We arrived in Manchester yesterday and are really grateful to be staying in a lovely city centre aparthotel (StayCity) that is provided for families of children receiving proton beam therapy treatment. It feels a big upgrade to a hospital pull out bed. There is a shuttle bus that takes us from the Aparthotel to the Proton Beam Therapy Centre at the Manchester Christie hospital, which we took this morning (leaving at 7.15).
Anna has stayed back in Guildford so she can continue going to school this week, and as much of this week will be appointments for us in Manchester. We hope to bring her up for some of the time, when we come ‘properly’ for Eloise’s 6 weeks of treatment.
We had a few initial appointments and consultations this morning, including with the lead oncologist who is taking forward Eloise’s treatment whilst she is here at the Christie centre. Unfortunately it was another case of us having to consent to things we wish we would never have to agree to, but we are unbelievably grateful that Eloise is being given this treatment.
Tomorrow Eloise will have blood tests, an MRI and CT scan for proton planning (under General Anaesthetic), and a face mask will be moulded around her face to be used in the therapy. Unfortunately the MRI isn’t until noon, so she will be nil-by-mouth from 6am… it might make for a long day! Eloise will then travel from the Christie Centre, to Manchester Children’s Hospital for a neurosurgeon to check her shunt following the MRI in the late afternoon. We are continuing to ‘collect hospitals’!
Proton beam therapy
Proton Beam Therapy (PBT) is a relatively new treatment. The Proton Beam Therapy Centre here in Manchester is the first Proton centre on the NHS in the UK – and the only centre in the UK which can cater for children (private or NHS). PBT is a form of targeted radiotherapy which limits the dosage of proton beams to the non-targeted area (see video here for more information). This type of treatment is even more essential when treating highly sensitive areas, such as the brain. Normally, radiotherapy is not given to children under-3 because of the negative side effects, but PBT lowers some of the risks of radiotherapy as it limits the radiation dosage to the surrounding areas, and is therefore an option for Eloise.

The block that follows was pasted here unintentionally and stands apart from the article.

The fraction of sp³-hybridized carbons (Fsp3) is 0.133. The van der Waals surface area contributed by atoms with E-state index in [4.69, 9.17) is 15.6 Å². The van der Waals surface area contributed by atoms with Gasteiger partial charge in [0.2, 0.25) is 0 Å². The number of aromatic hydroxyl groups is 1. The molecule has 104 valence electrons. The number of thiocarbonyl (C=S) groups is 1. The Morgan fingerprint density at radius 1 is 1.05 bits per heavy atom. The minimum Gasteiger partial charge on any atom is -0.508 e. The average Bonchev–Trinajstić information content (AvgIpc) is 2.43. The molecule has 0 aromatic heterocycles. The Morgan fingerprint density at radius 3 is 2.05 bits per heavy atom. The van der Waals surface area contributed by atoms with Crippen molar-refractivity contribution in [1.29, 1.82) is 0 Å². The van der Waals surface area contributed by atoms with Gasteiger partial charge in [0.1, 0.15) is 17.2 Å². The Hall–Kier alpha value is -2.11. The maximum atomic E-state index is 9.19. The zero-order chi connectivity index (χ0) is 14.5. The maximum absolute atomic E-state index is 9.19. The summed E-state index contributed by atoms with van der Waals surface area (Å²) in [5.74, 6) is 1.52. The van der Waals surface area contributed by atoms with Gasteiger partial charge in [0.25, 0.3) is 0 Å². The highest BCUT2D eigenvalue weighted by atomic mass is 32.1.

For Eloise, with a highly aggressive ETMR brain tumour, this treatment is essential to giving her a chance of cure/survival. It doesn’t mean it will be curative, but it gives her a chance….and for that we are unbelievably thankful.
That said, there are unfortunately still some long-term risks from PBT on the brain – particularly for very young children whose brains are rapidly developing. These include risks to sight, hormones, hearing and Eloise’s short-term memory function. Many of these risks we won’t know about for many years (5-10 years), and some of these risks even with PBT are still quite high. It’s hard to be making these decisions on behalf of Eloise, but we do so with our eyes wide open and in the hope that the treatment will help cure and obliterate the cancer.
How do we feel?
- Relieved and grateful. We have known for some time that Eloise would need Proton Beam Therapy if she is to have a chance of survival (and have a quality of life). The facility here in Manchester is outstanding. With Covid, Eloise’s health and the inability to fly overseas – we feel very fortunate to have got Eloise here to the one centre that could treat her. We also feel very blessed by the timing of PBT coming to the UK (especially in light of Covid) – the centre was only opened in December 2018, so if we had been in a similar situation with our elder daughter Anna, Proton Beam Therapy in the UK would not have been an option. We are also grateful, as we understand that Eloise was the first ETMR patient to have been accepted for this treatment on the NHS – but know that others have since been accepted too! Yes! We are so blessed.
- We.feel.weary. We are still feeling quite tired from the lack of sleep due to having to monitor and turn off Eloise’s NG feeds over night and the constant emotional rollercoaster of a journey. Eloise was very unimpressed to leave Anna yesterday having had a great week at home, and even more unimpressed to walk into a hospital today – and she now has more energy to make this known.
- Enjoying staying in a flat all together. In a weird turn of events, Eloise has never stayed in a hotel before (she was only 7 months when Covid arrived and before that we’d only stayed in Airbnb’s for our holiday in South Africa etc) – so this aparthotel is the closest she’s had to a hotel. Not quite how we’d envisioned her first 2 years of life, but we are hoping that there will be years ahead for us to make it up to her (and Anna)!
For those that pray
- For the MRI tomorrow. Please pray that it shows no growth and no surprises! We won’t actually receive the full scan, but apparently we will be informed if there is anything ‘surprising’. Please pray there isn’t!
- For Anna to be ok without us this week. For her to have fun with her Nanna’s and enjoy seeing some friends now that Covid restrictions are easing.
- For Eloise to cope being nil-by-mouth until she comes round mid-afternoon tomorrow. It’s a small prayer, but makes quite a difference to our day. Only one of us is able to go with her, and ‘hangry’ toddlers that have to do lots of tests/procedures aren’t particularly easy…Poor girly.
- For Eloise to be able to start proton treatment as quickly as possible. We really need this to be quick, so please pray for everything to go smoothly, and for there to be no unforeseen -hickups.
 The centre in London is due to be opened later this year (it has been delayed due to Covid).